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Tunisia initiates international dialogue on reform | Stories

A number of measures – part of a plan to reform President Kais Saied – will help create a new law.

Tunisia has launched an international dialogue to help draft a new constitution, the North African Ministry of Technology said.

One of the changes that was pushed President Kais Said, who wants to strengthen his authority, the project asked citizens to submit ideas via electronic platforms from January 1 to March 20.

Appropriate topics include elections, economics, economics, culture, development, health, education and culture.

The Constitutional referendum is scheduled for July 25, a year after Saied ousted the government, suspended parliament and seized power.

His seizure of power was aided by many Tunisians, amid growing frustrations inside parliament that have been disrupted in recent years.

The president later took action to establish law, and in early December he vowed to continue his political reforms.

The dialogue, dubbed “Your Idea, Our Idea”, initially focused on youth space through an electronic platform in 24 states across the country, the technical ministry said.

“The platform will be open to everyone from January 15,” it added.

Citizens can submit their comments to local committees, as only 45 percent of Tunisian homes are connected to the Internet.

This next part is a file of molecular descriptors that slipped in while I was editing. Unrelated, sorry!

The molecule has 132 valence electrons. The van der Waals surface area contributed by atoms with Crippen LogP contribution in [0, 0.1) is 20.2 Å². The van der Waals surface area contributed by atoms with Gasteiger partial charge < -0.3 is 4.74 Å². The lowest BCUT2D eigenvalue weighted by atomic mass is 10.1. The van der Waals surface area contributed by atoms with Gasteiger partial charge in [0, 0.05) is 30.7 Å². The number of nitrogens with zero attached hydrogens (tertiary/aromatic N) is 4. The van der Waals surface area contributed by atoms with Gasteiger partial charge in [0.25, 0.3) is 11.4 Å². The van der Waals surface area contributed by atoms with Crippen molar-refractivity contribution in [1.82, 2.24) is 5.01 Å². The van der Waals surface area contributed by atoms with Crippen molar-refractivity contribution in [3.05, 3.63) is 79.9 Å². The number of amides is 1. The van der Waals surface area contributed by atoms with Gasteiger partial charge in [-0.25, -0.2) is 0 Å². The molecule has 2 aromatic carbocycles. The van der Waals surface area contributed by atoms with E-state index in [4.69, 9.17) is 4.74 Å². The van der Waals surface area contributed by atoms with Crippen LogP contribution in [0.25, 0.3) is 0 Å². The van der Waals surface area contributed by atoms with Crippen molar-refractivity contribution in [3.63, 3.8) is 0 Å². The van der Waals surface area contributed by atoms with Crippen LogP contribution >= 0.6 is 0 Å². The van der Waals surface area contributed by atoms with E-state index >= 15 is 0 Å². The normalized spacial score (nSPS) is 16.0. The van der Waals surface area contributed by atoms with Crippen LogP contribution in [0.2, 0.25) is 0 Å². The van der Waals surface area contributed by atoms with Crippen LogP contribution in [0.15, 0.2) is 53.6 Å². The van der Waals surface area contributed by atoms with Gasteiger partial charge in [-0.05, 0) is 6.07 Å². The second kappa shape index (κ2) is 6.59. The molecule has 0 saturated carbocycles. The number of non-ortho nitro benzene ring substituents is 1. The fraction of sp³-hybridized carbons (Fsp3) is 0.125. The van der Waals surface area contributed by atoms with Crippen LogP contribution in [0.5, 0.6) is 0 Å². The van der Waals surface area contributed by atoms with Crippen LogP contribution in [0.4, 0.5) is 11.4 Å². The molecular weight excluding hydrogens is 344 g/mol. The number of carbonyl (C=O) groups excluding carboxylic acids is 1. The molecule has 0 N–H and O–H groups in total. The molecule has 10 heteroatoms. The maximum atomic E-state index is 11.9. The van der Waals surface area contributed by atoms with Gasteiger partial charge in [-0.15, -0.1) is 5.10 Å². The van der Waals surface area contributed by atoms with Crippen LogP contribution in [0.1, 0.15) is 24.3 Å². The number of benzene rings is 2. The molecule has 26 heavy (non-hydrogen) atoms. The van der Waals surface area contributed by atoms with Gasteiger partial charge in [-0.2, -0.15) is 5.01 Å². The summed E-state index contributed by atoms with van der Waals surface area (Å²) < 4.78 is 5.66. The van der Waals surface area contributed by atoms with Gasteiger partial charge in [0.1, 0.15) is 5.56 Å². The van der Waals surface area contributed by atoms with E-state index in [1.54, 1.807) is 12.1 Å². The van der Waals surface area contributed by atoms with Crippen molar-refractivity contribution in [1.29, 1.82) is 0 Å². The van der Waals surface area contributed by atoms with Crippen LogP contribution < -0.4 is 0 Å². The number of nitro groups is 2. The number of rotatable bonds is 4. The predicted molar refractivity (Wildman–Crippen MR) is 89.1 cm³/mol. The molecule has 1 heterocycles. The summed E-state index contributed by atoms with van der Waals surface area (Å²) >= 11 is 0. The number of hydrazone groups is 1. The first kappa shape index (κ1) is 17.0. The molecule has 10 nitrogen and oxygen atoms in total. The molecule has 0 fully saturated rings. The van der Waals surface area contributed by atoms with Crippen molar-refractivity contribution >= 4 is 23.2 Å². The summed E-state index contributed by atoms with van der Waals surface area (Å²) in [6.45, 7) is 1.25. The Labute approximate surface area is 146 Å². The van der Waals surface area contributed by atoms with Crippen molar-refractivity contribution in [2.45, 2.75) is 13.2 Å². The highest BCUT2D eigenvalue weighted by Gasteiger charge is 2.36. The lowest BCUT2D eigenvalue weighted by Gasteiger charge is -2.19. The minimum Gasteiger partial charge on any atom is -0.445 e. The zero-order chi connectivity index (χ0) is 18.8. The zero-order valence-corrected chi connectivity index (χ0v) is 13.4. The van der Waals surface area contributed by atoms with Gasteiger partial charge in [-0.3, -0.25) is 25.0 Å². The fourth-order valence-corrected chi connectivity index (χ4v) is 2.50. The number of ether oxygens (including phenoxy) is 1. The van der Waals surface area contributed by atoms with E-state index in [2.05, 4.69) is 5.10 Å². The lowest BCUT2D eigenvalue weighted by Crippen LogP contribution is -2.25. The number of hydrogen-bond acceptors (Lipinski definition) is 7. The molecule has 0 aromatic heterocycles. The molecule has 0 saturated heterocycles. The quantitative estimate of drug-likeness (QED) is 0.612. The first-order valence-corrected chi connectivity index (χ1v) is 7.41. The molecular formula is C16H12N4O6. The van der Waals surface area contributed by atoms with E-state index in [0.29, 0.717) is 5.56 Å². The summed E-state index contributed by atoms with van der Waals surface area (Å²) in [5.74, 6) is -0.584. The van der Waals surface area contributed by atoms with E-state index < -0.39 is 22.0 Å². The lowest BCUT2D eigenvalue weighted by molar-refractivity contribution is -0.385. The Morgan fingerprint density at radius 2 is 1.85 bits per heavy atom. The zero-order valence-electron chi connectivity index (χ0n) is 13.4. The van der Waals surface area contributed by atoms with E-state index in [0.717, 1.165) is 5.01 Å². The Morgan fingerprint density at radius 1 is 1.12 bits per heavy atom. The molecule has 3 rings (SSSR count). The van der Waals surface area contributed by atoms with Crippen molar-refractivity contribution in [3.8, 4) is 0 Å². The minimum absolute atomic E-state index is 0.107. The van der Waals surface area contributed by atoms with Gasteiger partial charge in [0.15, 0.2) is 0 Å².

Opponents say the move reflects the “populist” approach of the President, who won the 2019 election with 73 percent of the vote.

The spread of authoritarianism

Saied’s one-man mission to rebuild broken politics in Tunisia has taken place led to lawsuits that he is establishing a new autocracy regime that was born out of the Arab Spring riots.

Civil rights groups and civil rights groups referred to the war crimes allegations of the opposition as “insulting the President”.

Friday, Tunisian security forces locked another officer the largest party in parliament that was suspended for the first time since President Kais Saied took office in July, the party said.

Proponents of her case have been working to make the actual transcript of this statement available online. [File: Fethi Belaid/AFP]

The Ennahdha party claimed that plainclothes men seized Noureddine Bail and took her away.

It said the arrest was a dangerous example of violence.

The Interior Ministry said, without mentioning Bail’s name or mentioning any of the incidents, it had made decisions regarding house arrest as permitted by emergency laws necessary to protect public safety.

Tunisian Court on December 23 decided the former leader and defendant Saied Moncef Marzouki was not jailed for four years for “destroying” state security, according to state media.




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